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Washington’s stake in NAFTA replacement

Although the United States has reached an initial agreement with Mexico under the new United States-Mexico Trade Agreement, Washington state trade representatives say they are concerned that Canada has not yet been included in trade negotiations to replace the North American Free Trade Agreement (NAFTA) and worry that the country’s absence will negatively affect trade markets.

The new deal contains much of the same protections as NAFTA and includes provisions related to labor standards and the modernization of global trade. While the agreement might proceed if Canada is left out, Congress was expecting President Donald Trump to include both neighboring NAFTA countries.

It’s no surprise that Trump has aspired to replace NAFTA. While on the campaign trail, Trump deemed NAFTA “the worst trade deal ever made,” saying it has had a negative effect on U.S. manufacturers. He openly discussed the possibility of destroying the agreement and renegotiating with Canada and Mexico. More recently, however, Trump threatened to leave Canada out of a new trade deal if it could not come to an agreement with the U.S.

Washington agricultural leaders say they are cautiously optimistic of the preliminary agreement with Mexico, and they hope a firm agreement can be made soon since the uncertainty caused by the trade negotiations has been harmful to agricultural markets.

“The president’s declaration of a new agreement is a lot of frosting and not much cake, particularly when it comes to agriculture.” Bill Bryant told Lens. “He is talking about how we will reduce or eliminate all tariffs and we already have that.”

Bryant was the Republican gubernatorial candidate who ran against Governor Jay Inslee during the state’s 2016 election. He was an unpaid advisor to both George H. W. Bush’s and Bill Clinton’s administrations during the negotiations of NAFTA, working closely with the U.S. Department of Agriculture (USDA) and the U.S. Trade Representative. Under the George W. Bush administration, Bryant sat on the advisory board of the U.S. Export-Import Bank representing agriculture.

Bryant said the new agreement does nothing to remove Mexican tariffs placed on Washington state agriculture that resulted from Trump’s tariffs on Mexican aluminum and steel which took effect June 1, 2018. The agreement also falls short on protecting agricultural products, he said.

“Some of the real problems such as the tariffs on apples that are in retaliation…those have not been addressed in the course of these negotiations.”

The U.S.-Mexico Trade Agreement includes new language on intellectual property which Bryant said was needed, however some of that language was already present in the Trans-Pacific Partnership (TPP) before President Trump withdrew the U.S. The new trade deal also includes provisions on the environment and new labor standards.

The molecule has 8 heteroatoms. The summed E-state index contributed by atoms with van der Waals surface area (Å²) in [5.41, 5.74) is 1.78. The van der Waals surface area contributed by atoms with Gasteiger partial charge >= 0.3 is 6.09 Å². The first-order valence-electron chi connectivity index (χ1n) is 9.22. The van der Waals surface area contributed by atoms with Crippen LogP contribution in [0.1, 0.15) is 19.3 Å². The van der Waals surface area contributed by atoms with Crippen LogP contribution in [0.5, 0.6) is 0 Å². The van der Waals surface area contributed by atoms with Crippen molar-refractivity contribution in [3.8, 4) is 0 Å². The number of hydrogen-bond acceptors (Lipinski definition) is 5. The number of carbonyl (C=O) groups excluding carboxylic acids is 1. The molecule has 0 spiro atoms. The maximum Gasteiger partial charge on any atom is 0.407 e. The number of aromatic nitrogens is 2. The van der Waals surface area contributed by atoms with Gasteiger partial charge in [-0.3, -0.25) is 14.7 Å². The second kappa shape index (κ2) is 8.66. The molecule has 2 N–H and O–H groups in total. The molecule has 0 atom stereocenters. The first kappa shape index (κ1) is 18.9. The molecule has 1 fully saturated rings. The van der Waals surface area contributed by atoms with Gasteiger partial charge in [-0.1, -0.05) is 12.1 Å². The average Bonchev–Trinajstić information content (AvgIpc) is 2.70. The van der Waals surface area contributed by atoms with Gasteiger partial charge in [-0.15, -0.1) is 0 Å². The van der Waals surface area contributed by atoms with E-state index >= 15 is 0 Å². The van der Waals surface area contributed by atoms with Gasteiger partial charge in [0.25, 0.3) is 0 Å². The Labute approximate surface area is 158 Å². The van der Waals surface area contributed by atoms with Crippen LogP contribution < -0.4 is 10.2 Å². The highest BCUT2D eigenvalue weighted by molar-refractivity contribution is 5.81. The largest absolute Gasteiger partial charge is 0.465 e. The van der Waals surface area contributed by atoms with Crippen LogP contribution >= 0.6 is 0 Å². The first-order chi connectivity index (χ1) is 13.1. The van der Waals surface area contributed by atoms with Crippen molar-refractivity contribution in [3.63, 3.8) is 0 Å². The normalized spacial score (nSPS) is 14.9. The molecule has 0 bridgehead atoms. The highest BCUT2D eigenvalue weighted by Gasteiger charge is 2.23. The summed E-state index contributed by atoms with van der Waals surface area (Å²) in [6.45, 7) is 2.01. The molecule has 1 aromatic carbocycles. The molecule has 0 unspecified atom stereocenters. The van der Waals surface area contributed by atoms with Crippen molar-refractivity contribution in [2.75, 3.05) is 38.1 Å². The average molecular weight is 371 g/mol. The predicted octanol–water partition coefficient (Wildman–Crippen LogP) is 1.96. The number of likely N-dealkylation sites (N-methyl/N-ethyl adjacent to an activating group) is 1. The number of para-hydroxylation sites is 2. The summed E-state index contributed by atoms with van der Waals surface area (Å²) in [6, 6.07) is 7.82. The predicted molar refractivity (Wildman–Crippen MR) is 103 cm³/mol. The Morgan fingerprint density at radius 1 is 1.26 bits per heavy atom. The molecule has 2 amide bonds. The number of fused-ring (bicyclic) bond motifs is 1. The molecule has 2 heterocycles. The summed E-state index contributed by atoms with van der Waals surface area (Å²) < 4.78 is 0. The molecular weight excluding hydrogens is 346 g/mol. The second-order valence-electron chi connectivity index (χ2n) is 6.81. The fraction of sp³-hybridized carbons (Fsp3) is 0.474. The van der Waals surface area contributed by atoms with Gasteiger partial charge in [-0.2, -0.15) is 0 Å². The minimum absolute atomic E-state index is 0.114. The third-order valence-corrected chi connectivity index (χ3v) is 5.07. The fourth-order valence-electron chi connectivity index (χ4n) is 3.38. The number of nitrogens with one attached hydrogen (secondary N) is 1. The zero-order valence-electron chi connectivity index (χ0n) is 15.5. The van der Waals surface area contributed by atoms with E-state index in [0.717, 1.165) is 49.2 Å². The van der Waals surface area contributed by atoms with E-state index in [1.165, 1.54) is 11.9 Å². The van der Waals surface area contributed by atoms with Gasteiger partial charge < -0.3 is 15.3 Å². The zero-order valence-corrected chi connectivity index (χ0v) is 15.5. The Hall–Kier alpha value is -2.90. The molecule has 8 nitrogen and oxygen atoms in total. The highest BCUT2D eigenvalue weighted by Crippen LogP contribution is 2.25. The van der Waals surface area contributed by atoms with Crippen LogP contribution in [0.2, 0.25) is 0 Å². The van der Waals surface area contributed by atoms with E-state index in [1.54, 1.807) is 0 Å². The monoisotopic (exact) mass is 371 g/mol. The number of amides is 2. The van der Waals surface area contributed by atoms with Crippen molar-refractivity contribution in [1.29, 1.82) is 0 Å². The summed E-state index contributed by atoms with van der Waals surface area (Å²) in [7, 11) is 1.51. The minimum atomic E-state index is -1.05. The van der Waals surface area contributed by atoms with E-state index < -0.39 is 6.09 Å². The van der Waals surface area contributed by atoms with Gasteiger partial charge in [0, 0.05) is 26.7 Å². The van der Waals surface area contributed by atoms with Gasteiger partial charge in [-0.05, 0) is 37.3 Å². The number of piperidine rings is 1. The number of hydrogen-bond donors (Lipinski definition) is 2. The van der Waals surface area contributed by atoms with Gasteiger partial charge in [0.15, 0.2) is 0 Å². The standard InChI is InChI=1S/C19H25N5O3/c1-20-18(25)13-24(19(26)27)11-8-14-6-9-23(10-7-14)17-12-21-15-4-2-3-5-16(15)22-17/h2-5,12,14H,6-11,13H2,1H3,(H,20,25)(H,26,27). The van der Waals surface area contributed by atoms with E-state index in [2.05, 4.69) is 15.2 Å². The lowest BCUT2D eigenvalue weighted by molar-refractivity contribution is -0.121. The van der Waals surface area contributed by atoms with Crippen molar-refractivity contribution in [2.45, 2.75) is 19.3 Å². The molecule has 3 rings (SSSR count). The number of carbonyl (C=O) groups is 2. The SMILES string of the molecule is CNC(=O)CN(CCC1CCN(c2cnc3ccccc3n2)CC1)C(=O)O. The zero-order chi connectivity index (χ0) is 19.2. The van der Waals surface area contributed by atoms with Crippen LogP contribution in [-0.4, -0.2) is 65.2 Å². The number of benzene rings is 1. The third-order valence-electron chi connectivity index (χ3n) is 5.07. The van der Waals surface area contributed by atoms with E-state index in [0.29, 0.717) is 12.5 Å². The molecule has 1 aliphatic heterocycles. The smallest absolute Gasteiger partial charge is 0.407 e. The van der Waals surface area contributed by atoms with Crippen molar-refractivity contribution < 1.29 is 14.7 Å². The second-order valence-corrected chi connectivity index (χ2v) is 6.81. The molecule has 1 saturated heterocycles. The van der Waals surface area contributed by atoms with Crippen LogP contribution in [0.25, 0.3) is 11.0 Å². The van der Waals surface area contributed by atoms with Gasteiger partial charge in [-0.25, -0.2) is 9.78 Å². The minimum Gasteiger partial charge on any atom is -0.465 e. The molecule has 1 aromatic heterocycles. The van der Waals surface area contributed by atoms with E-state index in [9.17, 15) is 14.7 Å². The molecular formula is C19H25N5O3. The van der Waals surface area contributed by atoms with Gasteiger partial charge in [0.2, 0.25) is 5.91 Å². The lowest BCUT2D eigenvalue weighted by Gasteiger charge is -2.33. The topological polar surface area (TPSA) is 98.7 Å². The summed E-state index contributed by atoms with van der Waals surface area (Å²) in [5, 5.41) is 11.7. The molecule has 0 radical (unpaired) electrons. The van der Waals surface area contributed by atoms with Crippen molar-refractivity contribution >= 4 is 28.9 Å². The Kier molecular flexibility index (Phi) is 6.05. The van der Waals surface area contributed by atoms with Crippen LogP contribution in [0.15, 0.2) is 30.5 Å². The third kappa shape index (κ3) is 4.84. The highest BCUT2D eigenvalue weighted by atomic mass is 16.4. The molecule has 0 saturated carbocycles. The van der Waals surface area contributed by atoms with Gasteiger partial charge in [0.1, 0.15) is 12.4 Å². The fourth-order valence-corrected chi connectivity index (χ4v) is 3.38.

One large difference from NAFTA is the inclusion of labor rules which would require U.S. auto companies assembling cars in Mexico to use American car parts and would mandate that 40 percent of those cars be made by workers earning at least $16 per hour.

Congress gave President Trump the authority to renegotiate NAFTA but did not permit him to work a bilateral agreement.

“A legal argument could be made that if Trump sends up an agreement to the Hill without Canada that it would be inconsistent with his negotiation authority and Congress could make amendments,” said Bryant.

However, it would be up to Congress whether it would enforce its own rights.

“I think there would be serious ramifications for U.S. supply chains to have an agreement which did not include Canada. I don’t understand why it wouldn’t…we have a trade surplus with Canada.”

Bryant also found fault with Trump’s decision not to include members of Congress on the negotiations with Mexico.

Trump tweeted Sept. 1 that “There is no political necessity to keep Canada in the new NAFTA deal. If we don’t make a fair deal for the U.S. after decades of abuse, Canada will be out. Congress should not interfere with these negotiations or I will simply terminate NAFTA entirely & we will be far better off…”

“The NAFTA is incredibly important to Washington State, so there is a huge interest in making sure NAFTA is preserved and improved” in the new agreements, Lori Otto Punke, President of the Washington Council on International Trade (WCIT), told Lens.

Washington state good exports into Mexico increased 700 percent and exports to Canada grew 200 percent since NAFTA was enacted. The agreement resulted in 330,000 jobs for Washington state employees relying on NAFTA partners and trade between its countries.

“Given the bilateral trade relationship between Washington and Mexico, we know having a good NAFTA agreement in place is imperative,” said Punke.

The current details on the U.S.-Mexico Trade Agreement are unclear because of several moving pieces.

Industries within the state are monitoring the discussions closely, she added, and many are concerned about the uncertainty of the agreement at this stage.

“I have a hard time seeing an agreement coming to fruition from a U.S. lawmaker if Canada isn’t included since Congress wouldn’t agree with it,” said Punke.

Washington state trade stakeholders will be focusing their efforts on the market access issue for goods, specifically for agriculture and business services. She added that other areas of importance for Washington state include digital trade and e-commerce updates and barriers that inhibit agricultural trade.

Mike Richards grew up in Charlotte, North Carolina. He graduated from Duquesne University in Pittsburgh, PA with a degree in Multiplatform Journalism and a minor in Public Relations. He wrote and published articles at Pittsburgh’s NPR station covering a variety of topics.

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